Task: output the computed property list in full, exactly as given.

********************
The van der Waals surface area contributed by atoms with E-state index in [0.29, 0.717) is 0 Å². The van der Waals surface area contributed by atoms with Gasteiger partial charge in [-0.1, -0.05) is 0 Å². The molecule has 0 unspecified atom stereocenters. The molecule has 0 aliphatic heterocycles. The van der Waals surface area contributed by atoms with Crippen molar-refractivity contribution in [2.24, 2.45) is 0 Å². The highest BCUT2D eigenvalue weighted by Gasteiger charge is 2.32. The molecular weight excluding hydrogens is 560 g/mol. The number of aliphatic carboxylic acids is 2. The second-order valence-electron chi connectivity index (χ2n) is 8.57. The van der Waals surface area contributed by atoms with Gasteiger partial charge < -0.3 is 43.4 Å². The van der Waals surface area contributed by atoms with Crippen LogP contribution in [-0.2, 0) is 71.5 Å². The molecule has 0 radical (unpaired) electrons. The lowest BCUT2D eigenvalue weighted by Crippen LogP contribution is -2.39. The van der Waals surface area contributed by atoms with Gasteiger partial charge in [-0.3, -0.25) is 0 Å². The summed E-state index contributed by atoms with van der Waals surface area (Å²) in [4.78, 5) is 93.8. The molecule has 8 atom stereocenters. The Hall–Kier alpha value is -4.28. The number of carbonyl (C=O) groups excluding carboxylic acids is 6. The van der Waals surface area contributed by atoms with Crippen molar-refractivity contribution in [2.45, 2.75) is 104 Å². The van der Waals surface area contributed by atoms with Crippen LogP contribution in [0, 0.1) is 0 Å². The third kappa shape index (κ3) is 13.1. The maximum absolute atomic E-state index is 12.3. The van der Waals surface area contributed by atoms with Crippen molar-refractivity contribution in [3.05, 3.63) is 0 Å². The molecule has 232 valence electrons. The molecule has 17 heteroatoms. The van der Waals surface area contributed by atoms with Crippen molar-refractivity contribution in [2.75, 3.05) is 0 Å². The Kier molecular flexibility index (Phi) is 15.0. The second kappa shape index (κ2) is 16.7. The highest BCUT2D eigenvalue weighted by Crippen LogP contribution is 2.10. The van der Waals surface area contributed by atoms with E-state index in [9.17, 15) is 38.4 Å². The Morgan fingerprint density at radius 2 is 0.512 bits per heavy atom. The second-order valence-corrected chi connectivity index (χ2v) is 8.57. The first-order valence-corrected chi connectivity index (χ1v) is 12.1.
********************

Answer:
The van der Waals surface area contributed by atoms with E-state index in [0.29, 0.717) is 0 Å². The van der Waals surface area contributed by atoms with Gasteiger partial charge in [-0.1, -0.05) is 0 Å². The molecule has 0 unspecified atom stereocenters. The molecule has 0 aliphatic heterocycles. The van der Waals surface area contributed by atoms with Crippen molar-refractivity contribution in [2.24, 2.45) is 0 Å². The highest BCUT2D eigenvalue weighted by Gasteiger charge is 2.32. The molecular weight excluding hydrogens is 560 g/mol. The number of aliphatic carboxylic acids is 2. The second-order valence-electron chi connectivity index (χ2n) is 8.57. The van der Waals surface area contributed by atoms with Gasteiger partial charge < -0.3 is 43.4 Å². The van der Waals surface area contributed by atoms with Crippen LogP contribution in [-0.2, 0) is 71.5 Å². The molecule has 0 radical (unpaired) electrons. The lowest BCUT2D eigenvalue weighted by Crippen LogP contribution is -2.39. The van der Waals surface area contributed by atoms with Gasteiger partial charge in [-0.3, -0.25) is 0 Å². The summed E-state index contributed by atoms with van der Waals surface area (Å²) in [4.78, 5) is 93.8. The molecule has 8 atom stereocenters. The Hall–Kier alpha value is -4.28. The number of carbonyl (C=O) groups excluding carboxylic acids is 6. The van der Waals surface area contributed by atoms with Crippen molar-refractivity contribution in [2.45, 2.75) is 104 Å². The van der Waals surface area contributed by atoms with Crippen LogP contribution in [0, 0.1) is 0 Å². The third kappa shape index (κ3) is 13.1. The maximum absolute atomic E-state index is 12.3. The van der Waals surface area contributed by atoms with Crippen molar-refractivity contribution in [3.05, 3.63) is 0 Å². The molecule has 232 valence electrons. The molecule has 17 heteroatoms. The van der Waals surface area contributed by atoms with Crippen molar-refractivity contribution in [2.75, 3.05) is 0 Å². The Kier molecular flexibility index (Phi) is 15.0. The second kappa shape index (κ2) is 16.7. The highest BCUT2D eigenvalue weighted by Crippen LogP contribution is 2.10. The van der Waals surface area contributed by atoms with E-state index in [9.17, 15) is 38.4 Å². The Morgan fingerprint density at radius 2 is 0.512 bits per heavy atom. The second-order valence-corrected chi connectivity index (χ2v) is 8.57. The first-order valence-corrected chi connectivity index (χ1v) is 12.1.